So on Saturday I bought the first season of Rome on DVD and by tonight I had watched all twelve episodes and let me just say, wow! I managed to catch the first two episodes while rooming with Matt but then I sort of lost track of the show and ended up, as I am doing more and more often these days, decided to wait for the DVD release to actually watch the show. I wonder if this is ever going to become the dominant paradigm in entertainment? I am aware of a vocal minority in sci fi fandom, or what I like to call the Harlan Ellison Memorial Ghetto Fandom, which claims the direct to DVD market is a viable market for television shows, but I do not know how much leverage this school of thought has elsewhere in the entertainment community. As a brief aside, in this not so brief aside, is there anything in sci fi fandom which is not vocal?
Okay, back to the point which is Rome rocked my socks off! In the interest of full disclosure you should all know I took two years of Latin in high school and I was VERY good at it. I think there must be a genetic predisposition for linguistics in my familiy. Beyond my general fascination with language and my ability to bend and twist the English language to within an inch of its life, my brother speaks Korean, my dad spoke Russian, and my mom beats the pants off of all of us at Scrabble. Gah! Another side-track. It should come as no surprise that I have had a heck of a time concentrating on things today. The point you need to take away from this is that I took Latin in high school and competed at a fairly high level in the JCL meets in history and mythology so this show is right up my alley and could have ended up being a HUGE disappointment.
These twelve episodes cover the eight years from Caesar’s victory over Vercingetorix at Alesia in 52 B.C. to Caesar’s murder in the forum in 44 B.C. That is a lot of history to cram into less than twelve hours of television. Hmm, that makes Rome sound a bit dry and lecture-y and believe you me, it is anything but. This version of Rome owes less to the sword and sandal epics of yesteryear than it does to Carnival, that’s a Brazilian Mardi Gras for you plebes, as designed by Machiavelli. This Rome is bawdy, bloody, and brilliant, with heavy emphasis on the bloody. There are some cringe-worthy scenes in here that could give Saving Private Ryan or Braveheart a run for its money. This coupled with the amount of nookie going on has caused a bit of an uproar over the series however I wasn’t really bothered by it. Of course we all know me so, as they say, your mileage may vary. (I did wonder how they got anything done with as much…oh yeah, slaves, never mind.)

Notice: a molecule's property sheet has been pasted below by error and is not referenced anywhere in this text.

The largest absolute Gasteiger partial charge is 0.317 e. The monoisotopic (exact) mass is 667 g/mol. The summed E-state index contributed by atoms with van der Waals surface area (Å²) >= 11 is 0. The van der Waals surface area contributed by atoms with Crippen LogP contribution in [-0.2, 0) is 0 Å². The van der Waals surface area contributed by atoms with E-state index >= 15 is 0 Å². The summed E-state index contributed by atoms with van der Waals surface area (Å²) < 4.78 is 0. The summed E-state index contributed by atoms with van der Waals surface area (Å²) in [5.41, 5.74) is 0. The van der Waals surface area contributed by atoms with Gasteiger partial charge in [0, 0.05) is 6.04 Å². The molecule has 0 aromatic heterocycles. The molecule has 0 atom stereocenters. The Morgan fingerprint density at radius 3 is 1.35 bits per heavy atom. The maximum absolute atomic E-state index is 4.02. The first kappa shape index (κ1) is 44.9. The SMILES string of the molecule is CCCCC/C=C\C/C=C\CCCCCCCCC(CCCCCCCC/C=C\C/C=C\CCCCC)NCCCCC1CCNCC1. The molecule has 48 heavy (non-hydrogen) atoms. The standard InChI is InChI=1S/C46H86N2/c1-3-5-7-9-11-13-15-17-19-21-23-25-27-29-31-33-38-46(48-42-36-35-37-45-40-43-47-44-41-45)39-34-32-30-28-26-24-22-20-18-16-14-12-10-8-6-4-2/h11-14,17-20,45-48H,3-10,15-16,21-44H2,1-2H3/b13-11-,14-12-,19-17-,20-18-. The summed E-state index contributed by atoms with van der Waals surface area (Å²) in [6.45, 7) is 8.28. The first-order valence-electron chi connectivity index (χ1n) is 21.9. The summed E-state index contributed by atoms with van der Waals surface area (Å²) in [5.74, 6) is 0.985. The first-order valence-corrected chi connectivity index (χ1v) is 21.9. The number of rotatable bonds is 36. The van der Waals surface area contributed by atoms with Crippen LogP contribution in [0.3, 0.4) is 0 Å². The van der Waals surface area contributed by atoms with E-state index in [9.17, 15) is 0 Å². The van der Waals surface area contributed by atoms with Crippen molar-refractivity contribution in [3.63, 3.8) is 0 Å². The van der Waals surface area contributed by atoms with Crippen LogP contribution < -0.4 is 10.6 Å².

As for the historical aspect of things I feel the producers and writers did a very good job of balancing history with the needs of the story. The one major departure from history is the placement of Julia’s death in 52 B.C. rather than 54 B.C. Julia was Caesar’s daughter from his first marriage, and only legitimate child, and Pompey’s wife. This coupled with the absence of Crassus, who was the third of the triumvirate of Caesar, Pompey, and Crassus, from the series makes it appear as though Pompey went from being Caesar’s friend to his enemy the moment Julia died. In the series Caesar even comments to Mark Antony that Julia’s death was the moment when Pompey turned against him. By 56 B.C. the Triumvirate was already starting to fray under the weight of Caesar’s growing popularity and the fact that they had accomplished the initial goals of getting land for Pompey’s veterans and whatever it was that Crassus’ clients wanted. There was no reason for the three men to remain allied. Then with Julia’s death and 54 B.C. and Crassus’ death in 53 B.C. coupled with Caesar’s ever increasing popularity and Pompey’s own political naiveté served to push Pompey to ally himself with the Optimates. It seems Pompey’s conversion to the Optimate cause was complete by 52 B.C. when he rebuffed Caesar’s offer of his grandniece Octavia’s hand in marriage and instead married Cornelia Metella, the daughter of one of Caesar’s greatest enemies in the Senate. After that Pompey pursued a legislative agenda which made it clear he was gunning for Caesar. While the causal effect the show imbues Julia’s death with may be historically correct to an extent, there are other events which pushed Pompey into his decision. I understand why the timeline was compressed and the situation simplified.